Tue | Jan 23, 2018

Where are the women? - Few female leaders in labour movement despite dominating workforce

Published:Thursday | February 16, 2017 | 12:00 AMWyvolyn Gager
Danny Roberts
Dr Orville Taylor
Kavan Gayle
Labour union pioneer and secretary of BITU, Edith Nelson, in discussion with Alexander Bustamante.
Aggie Bernard

Women dominate the Jamaican workforce and trade union membership. However, when one examines the top-tier leadership of labour unions, women are grossly underrepresented.

The dearth of female leaders in labour unions was highlighted recently when an all-male panel gathered at The Gleaner's Fourth Floor Forum at the North Street, Kingston, office to talk about the relevance of trade unions.

Sociologist and university lecturer Dr Orville Taylor decries the fact that Jamaican women have been written out of the history of the labour movement.

Going back in time, Taylor recalls pioneers like Aggie Bernard and the anchoring role that Edith Nelson played in the Bustamante Industrial Trade Union (BITU). He reminded the participants that women were marching with St William Grant, Marcus Garvey and Alexander Bustamante.

"It's one of the big omissions that the modern trade union movement did not truly recognise and push women forward," lamented Taylor, who has studied the movement extensively.

Even though women were there marching with the men to gain recognition and union power, somehow this female talent pool became invisible and faded into obscurity.




BITU president-general, Senator Kavan Gayle, said things are a little different today, as he boasts that his union has a number of female delegates and two women are on the executive, including a general secretary who is under age 35.

Danny Roberts, who heads the Hugh Lawson Shearer Trade Union Education Institute, reasoned that what is true of the labour movement is equally true of politics. He feels that women accept this secondary role.

"In fact, at the base of the political parties, as the trade union movement, it's the women who carry the thing, but when it comes to leadership, for whatever reasons, they are not there. To some extent, there is a male-dominated notion within the trade union movement," he explained.

Are females encouraged to become leaders?

With the noticeable absence of women from leadership roles within the trade union movement, could a main factor be that they are not usually encouraged to apply for or even considered for the top job when there is a vacancy?

The Jamaica Teachers' Association (JTA) differs from most of the other unions because this is where woman power is in evidence at committee levels and at the highest rung of leadership.

"We have had a number of female presidents and the president-elect is a woman. In essence, when we look at our various committees that make up the union and the operations of the union, most are chaired by women," explained Howard Isaacs, current president of the JTA, during a Gleaner Fourth Floor Forum discussion recently at the media house's North Street, Kingston, office.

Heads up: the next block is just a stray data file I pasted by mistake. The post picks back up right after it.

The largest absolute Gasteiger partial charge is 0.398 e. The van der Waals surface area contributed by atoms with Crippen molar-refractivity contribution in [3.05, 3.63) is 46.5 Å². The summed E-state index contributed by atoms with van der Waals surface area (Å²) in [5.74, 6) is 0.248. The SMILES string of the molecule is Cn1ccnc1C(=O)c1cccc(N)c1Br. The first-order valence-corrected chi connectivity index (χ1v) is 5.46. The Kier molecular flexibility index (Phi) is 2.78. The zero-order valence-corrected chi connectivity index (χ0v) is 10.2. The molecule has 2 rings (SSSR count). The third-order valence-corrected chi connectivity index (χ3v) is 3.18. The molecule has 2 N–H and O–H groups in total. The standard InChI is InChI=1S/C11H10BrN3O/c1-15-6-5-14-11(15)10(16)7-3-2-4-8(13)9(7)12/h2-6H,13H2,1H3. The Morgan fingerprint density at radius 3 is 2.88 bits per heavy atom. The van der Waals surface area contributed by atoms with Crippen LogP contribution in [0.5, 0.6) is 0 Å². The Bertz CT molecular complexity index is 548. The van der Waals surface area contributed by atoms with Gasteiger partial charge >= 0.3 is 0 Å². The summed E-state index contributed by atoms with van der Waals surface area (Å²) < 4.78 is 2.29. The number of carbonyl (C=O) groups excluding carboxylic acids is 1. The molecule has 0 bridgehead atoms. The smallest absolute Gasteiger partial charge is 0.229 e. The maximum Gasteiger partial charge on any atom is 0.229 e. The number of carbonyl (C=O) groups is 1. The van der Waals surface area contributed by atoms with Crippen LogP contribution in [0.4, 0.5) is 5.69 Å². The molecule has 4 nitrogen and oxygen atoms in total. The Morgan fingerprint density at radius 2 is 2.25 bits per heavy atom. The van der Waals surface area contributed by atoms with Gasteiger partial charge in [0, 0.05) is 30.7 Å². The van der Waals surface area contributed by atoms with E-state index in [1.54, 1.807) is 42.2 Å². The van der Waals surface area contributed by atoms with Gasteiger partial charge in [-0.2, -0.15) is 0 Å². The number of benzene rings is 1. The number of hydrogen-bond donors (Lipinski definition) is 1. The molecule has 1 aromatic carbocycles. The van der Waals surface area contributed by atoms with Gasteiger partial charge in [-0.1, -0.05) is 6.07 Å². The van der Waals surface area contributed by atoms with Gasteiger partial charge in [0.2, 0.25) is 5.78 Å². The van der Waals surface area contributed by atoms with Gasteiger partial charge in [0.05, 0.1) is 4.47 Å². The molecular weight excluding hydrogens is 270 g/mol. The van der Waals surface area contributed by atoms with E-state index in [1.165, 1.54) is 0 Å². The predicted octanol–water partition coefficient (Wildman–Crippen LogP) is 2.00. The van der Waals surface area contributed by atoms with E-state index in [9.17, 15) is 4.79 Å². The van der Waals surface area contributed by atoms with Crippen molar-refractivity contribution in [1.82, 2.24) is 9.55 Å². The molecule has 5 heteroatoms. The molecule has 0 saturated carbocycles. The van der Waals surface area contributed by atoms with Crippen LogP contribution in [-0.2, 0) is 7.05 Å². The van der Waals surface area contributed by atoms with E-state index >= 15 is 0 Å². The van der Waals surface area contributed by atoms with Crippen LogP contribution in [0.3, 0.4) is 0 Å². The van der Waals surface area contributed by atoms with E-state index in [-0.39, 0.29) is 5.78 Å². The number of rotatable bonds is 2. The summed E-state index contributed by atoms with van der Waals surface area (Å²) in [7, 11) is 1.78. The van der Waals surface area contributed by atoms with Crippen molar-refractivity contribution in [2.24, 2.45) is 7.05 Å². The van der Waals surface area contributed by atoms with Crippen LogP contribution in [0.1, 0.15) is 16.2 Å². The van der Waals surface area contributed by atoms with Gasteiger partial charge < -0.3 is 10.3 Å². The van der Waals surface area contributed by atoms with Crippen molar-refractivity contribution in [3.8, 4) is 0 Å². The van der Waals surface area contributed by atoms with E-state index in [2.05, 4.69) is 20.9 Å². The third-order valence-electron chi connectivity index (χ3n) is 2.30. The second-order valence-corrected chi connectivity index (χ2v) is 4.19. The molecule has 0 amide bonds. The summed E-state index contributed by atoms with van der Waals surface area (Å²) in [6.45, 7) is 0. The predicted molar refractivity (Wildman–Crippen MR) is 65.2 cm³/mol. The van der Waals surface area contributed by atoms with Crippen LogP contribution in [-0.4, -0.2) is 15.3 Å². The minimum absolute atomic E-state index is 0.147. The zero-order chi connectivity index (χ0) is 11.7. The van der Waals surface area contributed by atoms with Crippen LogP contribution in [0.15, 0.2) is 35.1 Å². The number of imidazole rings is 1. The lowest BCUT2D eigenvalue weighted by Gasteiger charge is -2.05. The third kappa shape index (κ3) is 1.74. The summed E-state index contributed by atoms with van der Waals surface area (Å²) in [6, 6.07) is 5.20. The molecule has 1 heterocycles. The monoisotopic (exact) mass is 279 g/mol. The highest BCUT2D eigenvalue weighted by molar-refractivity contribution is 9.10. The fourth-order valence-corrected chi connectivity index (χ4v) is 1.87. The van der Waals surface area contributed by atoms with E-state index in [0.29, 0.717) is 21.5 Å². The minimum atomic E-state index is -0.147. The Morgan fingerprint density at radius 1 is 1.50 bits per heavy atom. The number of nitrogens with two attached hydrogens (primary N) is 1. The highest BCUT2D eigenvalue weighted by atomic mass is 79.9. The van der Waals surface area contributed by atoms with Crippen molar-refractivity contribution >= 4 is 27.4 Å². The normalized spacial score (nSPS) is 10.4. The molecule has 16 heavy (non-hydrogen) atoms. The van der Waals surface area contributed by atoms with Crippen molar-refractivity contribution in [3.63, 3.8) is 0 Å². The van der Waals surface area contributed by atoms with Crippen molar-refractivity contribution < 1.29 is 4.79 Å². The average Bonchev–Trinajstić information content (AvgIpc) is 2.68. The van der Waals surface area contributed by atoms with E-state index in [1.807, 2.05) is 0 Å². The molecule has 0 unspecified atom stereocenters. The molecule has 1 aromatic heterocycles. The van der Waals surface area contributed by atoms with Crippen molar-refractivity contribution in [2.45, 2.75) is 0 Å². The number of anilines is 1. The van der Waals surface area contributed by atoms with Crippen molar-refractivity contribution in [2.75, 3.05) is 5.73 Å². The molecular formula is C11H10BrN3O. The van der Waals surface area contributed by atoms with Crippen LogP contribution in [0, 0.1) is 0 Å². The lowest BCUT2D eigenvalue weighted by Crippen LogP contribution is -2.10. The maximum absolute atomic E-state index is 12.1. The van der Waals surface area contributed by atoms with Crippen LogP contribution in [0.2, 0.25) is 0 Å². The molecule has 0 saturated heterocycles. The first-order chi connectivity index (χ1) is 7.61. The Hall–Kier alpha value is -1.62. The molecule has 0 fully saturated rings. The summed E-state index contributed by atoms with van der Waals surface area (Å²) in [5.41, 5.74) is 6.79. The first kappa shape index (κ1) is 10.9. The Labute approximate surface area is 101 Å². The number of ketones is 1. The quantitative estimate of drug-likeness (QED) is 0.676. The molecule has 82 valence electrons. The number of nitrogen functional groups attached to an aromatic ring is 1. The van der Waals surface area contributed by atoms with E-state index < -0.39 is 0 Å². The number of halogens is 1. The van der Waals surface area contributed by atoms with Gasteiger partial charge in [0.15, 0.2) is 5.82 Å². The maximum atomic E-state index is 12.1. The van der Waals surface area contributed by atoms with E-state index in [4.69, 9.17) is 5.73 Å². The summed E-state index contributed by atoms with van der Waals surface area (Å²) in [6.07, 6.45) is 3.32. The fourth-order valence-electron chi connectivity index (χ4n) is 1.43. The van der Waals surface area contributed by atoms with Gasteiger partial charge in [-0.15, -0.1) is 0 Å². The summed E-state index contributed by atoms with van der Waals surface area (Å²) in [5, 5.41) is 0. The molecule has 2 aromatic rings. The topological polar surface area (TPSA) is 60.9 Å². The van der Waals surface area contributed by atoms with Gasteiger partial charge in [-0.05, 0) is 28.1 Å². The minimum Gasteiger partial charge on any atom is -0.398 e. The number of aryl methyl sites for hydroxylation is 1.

In the foreseeable future, women will continue to play a leadership role in the JTA, Isaacs predicted.

It really boils down to demographics, noted Dr Orville Taylor. The sociologist and university lecturer agreed that unions like the JTA and the nurses' association, which are female-dominated, will continue to take women seriously and embrace female leadership.




For a country that has been recognised by the International Labour Organization for outstanding leadership by its women, particularly in areas of business and media, it is ironic that women have not been able to enter the higher echelons of the major labour unions.

Taylor calls it a paradox.

"In a country where we have two labour parties in Parliament and where the political fabric was built under Marcus Garvey's recommendation that trade unions should form political parties and advocate for these things, that there is less gender balance within the trade union movement at the leadership level than you would see in the rest of society is contradictory," he said.

How then can women be encouraged to aspire to leadership roles in the unions?

Kavan Gayle, president-general of the Bustamante Industrial Trade Union, said global union partners that appear to be troubled by this imbalance are encouraging them to set up women's committees within the trade union movement to deal with women's issues and also to have it entrenched in their constitutions that women sit at leadership levels within the organisations.

"We have to find a way to break that cycle," declared Danny Roberts, head of the Hugh Lawson Shearer Trade Union Education Institute. "We have to make women feel empowered and not see themselves as females but as leaders in their own right so that they can rise to positions of influence."